Job 14:3

Job 14:3

And dost thou open thine eyes on such an one
So frail and feeble, so short lived and sorrowful, so soon and easily cut down and destroyed: and by opening of his eyes is not meant his providential care of men; whose eyes indeed are everywhere, run to and fro throughout the earth, and are careful of and provident for all sorts of men, which is very wonderful, ( Psalms 8:4 ) ; nor the displays of his special grace and favour towards his own peculiar people, on whom his eyes of love, grace, and mercy, are opened, and are never withdrawn from them, which is marvellous lovingkindness; but the exercise of rigorous justice in punishing, afflicting, and chastising with so much severity, as Job thought to be his own case; the eyes of God, as he thought, were set on him for evil, and not for good; he looked wistly on him, and in a very frowning manner; he sharpened his eye upon him, as the phrase is, ( Job 16:9 ) ; and as some render the word F6 here, looked narrowly into all his ways, and watched every motion and every step he took, and pursued him with great eagerness, and used him with great strictness in a way of justice, which he, a poor, weak creature, was not able to bear; which sense is confirmed by what follows:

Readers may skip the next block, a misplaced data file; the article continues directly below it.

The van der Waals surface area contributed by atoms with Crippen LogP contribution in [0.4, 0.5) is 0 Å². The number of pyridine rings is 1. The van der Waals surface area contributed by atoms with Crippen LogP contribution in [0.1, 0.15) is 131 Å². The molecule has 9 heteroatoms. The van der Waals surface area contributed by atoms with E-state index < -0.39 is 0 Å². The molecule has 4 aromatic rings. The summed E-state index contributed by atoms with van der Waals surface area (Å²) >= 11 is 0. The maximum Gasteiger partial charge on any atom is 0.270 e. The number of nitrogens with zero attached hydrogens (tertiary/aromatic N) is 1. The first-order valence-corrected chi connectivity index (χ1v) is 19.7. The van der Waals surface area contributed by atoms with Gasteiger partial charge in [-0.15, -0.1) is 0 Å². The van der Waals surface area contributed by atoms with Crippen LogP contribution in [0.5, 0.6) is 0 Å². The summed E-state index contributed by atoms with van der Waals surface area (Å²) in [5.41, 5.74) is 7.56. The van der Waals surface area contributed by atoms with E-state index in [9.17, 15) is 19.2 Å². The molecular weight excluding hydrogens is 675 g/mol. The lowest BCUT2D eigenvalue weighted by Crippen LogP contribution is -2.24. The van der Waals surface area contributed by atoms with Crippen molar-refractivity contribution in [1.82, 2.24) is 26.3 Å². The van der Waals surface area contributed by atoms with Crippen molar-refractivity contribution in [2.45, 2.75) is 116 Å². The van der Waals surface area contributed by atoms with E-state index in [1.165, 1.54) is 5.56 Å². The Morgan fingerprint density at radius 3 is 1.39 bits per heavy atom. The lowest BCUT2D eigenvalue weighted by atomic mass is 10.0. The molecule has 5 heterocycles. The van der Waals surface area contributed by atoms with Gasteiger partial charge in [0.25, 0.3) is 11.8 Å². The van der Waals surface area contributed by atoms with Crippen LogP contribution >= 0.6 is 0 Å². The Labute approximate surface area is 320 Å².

and bringeth me into judgment with thee?
by this it appears Job has a view to himself all along, and to the procedure of God against him, which he took to be in strict justice, and that was what he was not able to bear; he was not a match for God, being such a frail, weak, sinful, mortal creature; nor was God a man as he was, that they should come together in judgment, or be fit persons to contend together upon the foot of strict justice; sinful man can never be just with God upon this bottom, or be able to answer to one objection or charge of a thousand brought against him; and therefore, as every sensible man will deprecate God's entering into judgment with him, so Job here expostulates with God why he should bring him into judgment with him; when, as he fled to his grace and mercy, he should rather show that to him than in a rigorous manner deal with him.


FOOTNOTES:

F6 (Kynye txqp) "super illo acuis oculos tuos", Cocceius; "super hune apertos vibras oculos", Schultens.
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